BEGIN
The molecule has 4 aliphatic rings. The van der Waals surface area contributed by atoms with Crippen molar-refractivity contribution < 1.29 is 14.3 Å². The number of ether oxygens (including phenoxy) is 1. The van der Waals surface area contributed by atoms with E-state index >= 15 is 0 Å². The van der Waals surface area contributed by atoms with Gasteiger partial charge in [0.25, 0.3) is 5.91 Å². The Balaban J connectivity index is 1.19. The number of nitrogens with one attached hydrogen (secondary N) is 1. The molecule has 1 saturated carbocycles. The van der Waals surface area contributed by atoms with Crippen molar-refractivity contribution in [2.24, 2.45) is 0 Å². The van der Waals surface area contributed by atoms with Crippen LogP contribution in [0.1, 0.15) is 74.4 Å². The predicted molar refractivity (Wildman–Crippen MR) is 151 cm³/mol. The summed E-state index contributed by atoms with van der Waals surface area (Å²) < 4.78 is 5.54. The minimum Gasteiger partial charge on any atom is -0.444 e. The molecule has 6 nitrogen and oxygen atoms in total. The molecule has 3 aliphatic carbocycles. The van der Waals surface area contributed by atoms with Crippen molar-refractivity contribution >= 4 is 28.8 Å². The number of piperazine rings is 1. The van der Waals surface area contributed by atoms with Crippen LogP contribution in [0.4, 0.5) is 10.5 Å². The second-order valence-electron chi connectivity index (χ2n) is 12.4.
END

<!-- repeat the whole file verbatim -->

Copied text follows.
The molecule has 4 aliphatic rings. The van der Waals surface area contributed by atoms with Crippen molar-refractivity contribution < 1.29 is 14.3 Å². The number of ether oxygens (including phenoxy) is 1. The van der Waals surface area contributed by atoms with E-state index >= 15 is 0 Å². The van der Waals surface area contributed by atoms with Gasteiger partial charge in [0.25, 0.3) is 5.91 Å². The Balaban J connectivity index is 1.19. The number of nitrogens with one attached hydrogen (secondary N) is 1. The molecule has 1 saturated carbocycles. The van der Waals surface area contributed by atoms with Crippen molar-refractivity contribution in [2.24, 2.45) is 0 Å². The van der Waals surface area contributed by atoms with Crippen LogP contribution in [0.1, 0.15) is 74.4 Å². The predicted molar refractivity (Wildman–Crippen MR) is 151 cm³/mol. The summed E-state index contributed by atoms with van der Waals surface area (Å²) < 4.78 is 5.54. The minimum Gasteiger partial charge on any atom is -0.444 e. The molecule has 6 nitrogen and oxygen atoms in total. The molecule has 3 aliphatic carbocycles. The van der Waals surface area contributed by atoms with Crippen molar-refractivity contribution >= 4 is 28.8 Å². The number of piperazine rings is 1. The van der Waals surface area contributed by atoms with Crippen LogP contribution in [0.4, 0.5) is 10.5 Å². The second-order valence-electron chi connectivity index (χ2n) is 12.4.